Chris Burkhart: Absolutely. Yeah, one of the terms we use is talk about business value, because what we don’t want to necessarily talk about is just straight up cost savings, because that implies that there are cuts. What we want to talk to our customer about is the value that they’re getting out of their infrastructure. So, making sure that they’re, again, optimizing that.

Some companies may actually want to spend more in the cloud, because they think it makes more sense for different reasons, so they’re getting more value out of that. So, we think about this in, again, terms of business value and what the customer will get in terms of cost optimization. So again, companies will always look at making sure that they have the right cost model in place, so that’s a critical part of it.

Then there’s productivity, right? So, making sure that how can we reduce the time and resources dedicated to managing IT infrastructure? Digital resilience, enhancing performance availability, integrity of mission-critical applications, and the data with SLAs that align with your needs too. Of course, business acceleration. How do we make sure that you have an infrastructure in place that deploys provisions, IT services faster, you can react, capture new business opportunities?

As some of the things you talked about of all the headwinds we’re facing right now in the past three years off and on, businesses had to adapt quickly and they had to make sure that they had the right basically infrastructure in place when their workforces went fully remote. Now when they’re all coming back, do you have the right things that you can do that to address that? So, we recognize that there are multiple variables here. It’s not strictly about just cutting costs, it’s about getting that business value right for your business that optimizes and gives you the flexibility you need.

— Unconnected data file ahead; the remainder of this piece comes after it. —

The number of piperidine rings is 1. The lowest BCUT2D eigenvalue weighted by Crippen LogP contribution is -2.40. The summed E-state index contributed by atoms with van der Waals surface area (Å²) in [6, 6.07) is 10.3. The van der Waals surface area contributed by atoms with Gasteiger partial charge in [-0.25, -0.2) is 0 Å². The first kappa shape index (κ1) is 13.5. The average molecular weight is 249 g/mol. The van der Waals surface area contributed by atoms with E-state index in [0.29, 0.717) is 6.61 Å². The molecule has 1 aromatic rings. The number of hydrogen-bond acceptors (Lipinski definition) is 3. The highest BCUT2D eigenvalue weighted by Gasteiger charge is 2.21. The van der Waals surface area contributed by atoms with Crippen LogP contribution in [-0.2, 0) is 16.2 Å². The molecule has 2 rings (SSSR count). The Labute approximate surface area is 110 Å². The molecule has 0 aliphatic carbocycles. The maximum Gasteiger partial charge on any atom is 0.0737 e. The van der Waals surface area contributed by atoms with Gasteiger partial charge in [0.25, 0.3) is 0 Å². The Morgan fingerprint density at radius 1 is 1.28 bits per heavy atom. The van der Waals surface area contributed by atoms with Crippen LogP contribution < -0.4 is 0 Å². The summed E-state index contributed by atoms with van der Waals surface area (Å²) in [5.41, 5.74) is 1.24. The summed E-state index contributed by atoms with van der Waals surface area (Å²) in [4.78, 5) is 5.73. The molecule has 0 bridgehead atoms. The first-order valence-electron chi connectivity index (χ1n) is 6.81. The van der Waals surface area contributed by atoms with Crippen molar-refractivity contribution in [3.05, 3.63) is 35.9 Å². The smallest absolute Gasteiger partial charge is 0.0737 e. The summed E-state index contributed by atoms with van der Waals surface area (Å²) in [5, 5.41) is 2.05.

Daniel Newman: Yeah, I’m glad you brought that to everyone’s attention, because I did mention a lot of things about cost constraint containment, automation, but inside that I genuinely do not believe there’s a path to growth through saving. Those two things are mutually exclusive, but optimization’s important and optimize to scale is important. So you really brought some light to scale, which is something I think is really, really important.

Another thing that we found in the research, I truly believe I spent a good amount of time with your head of sustainability, Cassandra Garber, is sustainability, ESG, but specifically sustainability. Dell was early often, it was something that the companies talked about, whether it’s recycled materials all the way through more efficient, lower power utilization, optimized work that can help companies meet sustainability requirements. I believe it’s a big factor for organizations everywhere. Talk a little bit about how you are thinking about IaaS as a way to help companies meet sustainability goals.

Chris Burkhart: Yeah, as you touched on, sustainability’s been in Dell’s DNA for a long time and we’re proud to be seen as a leader in this area. As you mentioned, the materials that we ship our products in, they’re from fully recycled materials and they are fully recyclable.

So taking that a step further into the IT data center world or the infrastructure world, we see that basically infrastructure as a service allows companies to really rightsize, again, the actual hardware that they have on premises, and making sure that their environment is optimized from an efficiency and it reduces waste, both in terms of energy usage. That they don’t have basically systems that are running in the background that aren’t necessarily needed at certain times, and also the hardware itself, right? So when that hardware basically hits its end of life, that again, they’re responsible for actually trying to get rid of that.

What Dell offers with our infrastructure as a service model is the ability to actually we own that hardware, so that’s on us to make sure that we manage it. We look for opportunities to make sure that it’s a sustainable energy usage in those models, but it allows you as the customer to, again, look at the ways to make sure that you’re using the equipment the right way, that you’re not, again, wasting that energy, wasting those services.

Dell, at the end of the day, we also offer full lifecycle management of these products. We can actually do asset recovery where we come in and we’ll basically take back any assets you do have, we’ll turn those into recyclable as well. So kind of, again, full cradle to grave of all your infrastructure needs. We feel that really enhances the sustainability model much better.